"You're not allowed to say I don't know how to use the microwave anymore."
Josh does not know how to use the microwave, or at least he did not until very recently. That was when I noticed that his strategy was to always set the timer for five minutes and then wait until he heard the tell-tale pop and sizzle. When confronted with numbers, Josh takes a guess and hopes for the best. Since I started teasing him about his microwaving skills, he has figured out that he can stop and think for half a second and come up with a more reasonable guess than five minutes.
I opened the microwave and began cleaning out the shredded chicken pieces decorating each of the six interior sides. Remix, always on hand when something is happening in the kitchen, watched with interest. I told her to sit, then tossed a handful of irradiated chicken at her feet.
I could not understand why the chicken exploded. I'd set the timer for forty-five seconds, and there were three leftover fried tenderloins in there, fresh from the fridge. That should not explode anything. But I shrugged and put the plate of chicken in the oven to broil. Then I put in a bowl of green beans into the microwave, thirty seconds. Within five seconds, there was the pop and sizzle and a trail of smoke was emitting from one bean. Then the microwave's hum changed slightly and there was no more pop and sizzle. Another five seconds, the hum changed back to the other hum, and the trail of smoke got bigger. I stopped before I ended up wiping exploded bean.
I was encouraged by the partial behavior. A microwave that is sorta broken still sorta works. Maybe we'll reheat the spaghetti sauce on the stove for tonight, but tomorrow, we could give our old machine another try. It just needed a rest. That sounds logical, right? Josh said that a sorta broken microwave was dangerous, and we were all going to get cancer immediately.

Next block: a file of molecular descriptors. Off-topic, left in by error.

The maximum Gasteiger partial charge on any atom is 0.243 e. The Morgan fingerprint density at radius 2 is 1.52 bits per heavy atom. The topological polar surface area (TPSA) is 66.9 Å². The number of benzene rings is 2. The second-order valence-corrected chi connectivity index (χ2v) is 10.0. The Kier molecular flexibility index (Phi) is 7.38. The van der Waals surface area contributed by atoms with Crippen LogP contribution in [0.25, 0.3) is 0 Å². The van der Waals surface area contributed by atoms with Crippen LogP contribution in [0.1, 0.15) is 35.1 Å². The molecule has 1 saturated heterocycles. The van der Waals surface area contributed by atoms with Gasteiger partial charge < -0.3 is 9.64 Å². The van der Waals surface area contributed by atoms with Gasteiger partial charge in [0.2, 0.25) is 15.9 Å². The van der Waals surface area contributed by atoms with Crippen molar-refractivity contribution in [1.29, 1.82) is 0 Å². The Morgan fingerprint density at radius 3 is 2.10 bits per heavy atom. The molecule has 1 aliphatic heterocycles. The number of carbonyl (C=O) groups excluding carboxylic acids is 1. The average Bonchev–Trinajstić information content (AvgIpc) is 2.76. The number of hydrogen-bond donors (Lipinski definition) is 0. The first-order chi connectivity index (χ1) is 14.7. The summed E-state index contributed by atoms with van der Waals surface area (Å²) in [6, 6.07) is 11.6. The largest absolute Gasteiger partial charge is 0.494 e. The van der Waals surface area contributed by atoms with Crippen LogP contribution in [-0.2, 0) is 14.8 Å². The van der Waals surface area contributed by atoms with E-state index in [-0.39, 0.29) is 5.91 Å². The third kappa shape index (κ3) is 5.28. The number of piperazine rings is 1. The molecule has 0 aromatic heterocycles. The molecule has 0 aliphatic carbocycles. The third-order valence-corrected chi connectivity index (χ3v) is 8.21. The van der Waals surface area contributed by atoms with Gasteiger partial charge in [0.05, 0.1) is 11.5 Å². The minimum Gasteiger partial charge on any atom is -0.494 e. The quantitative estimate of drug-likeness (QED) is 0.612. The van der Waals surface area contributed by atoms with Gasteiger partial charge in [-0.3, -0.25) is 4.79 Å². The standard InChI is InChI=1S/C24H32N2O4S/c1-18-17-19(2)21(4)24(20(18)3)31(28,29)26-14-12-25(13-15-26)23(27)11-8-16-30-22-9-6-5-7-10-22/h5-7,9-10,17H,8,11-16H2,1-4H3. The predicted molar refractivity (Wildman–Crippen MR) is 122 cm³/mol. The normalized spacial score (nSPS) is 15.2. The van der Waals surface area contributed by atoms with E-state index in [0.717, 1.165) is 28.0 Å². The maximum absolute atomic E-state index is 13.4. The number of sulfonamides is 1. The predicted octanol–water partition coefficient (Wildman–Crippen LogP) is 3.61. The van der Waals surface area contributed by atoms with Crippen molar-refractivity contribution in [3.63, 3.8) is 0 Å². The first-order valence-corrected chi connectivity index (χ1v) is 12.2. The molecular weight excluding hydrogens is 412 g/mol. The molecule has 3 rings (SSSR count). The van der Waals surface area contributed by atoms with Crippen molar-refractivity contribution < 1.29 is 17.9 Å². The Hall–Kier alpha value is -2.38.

Our microwave, like our late heat pump, is original to the house, which means it has given 29 years of service. Maybe it was time to let it go. In any case, my beans were still cold.
"I have a microwave in my car," Trevor said.
Trevor has a microwave in his car. Formerly, it lived in his dad's basement before moving with Trevor to his first apartment. After the apartment, he moved in with someone who had a better microwave, and his basement microwave stayed in the car.
That was about eight years ago. The one time the microwave left the car was when Trevor got a new car, where the microwave went to live.
"I just thought it might come in handy someday."
He went to go digging in his car, which I began to think of as some kind of Mary Poppins vehicle. Who knows what else might be in there? He came back inside carrying a GE Turntable Microwave Oven. Josh got a wet rag and began wiping years of backseat off the little machine. It was gross. Somewhere in the conversation, we ended up naming the microwave "Dusty Kid." Sometimes we name our appliances and refer to them as robots.
"You know, I think I would have plugged it in and tried it out to see if it worked, then spent the time cleaning it," Trevor remarked. That would have been smarter. But it didn't matter, because we plugged in Dusty Kid (the light came on!), and gave him a bowl of mostly cold beans. With the push of a button, he hummed to life. Thirty seconds later, warm beans.
"See, I knew it would come in handy someday."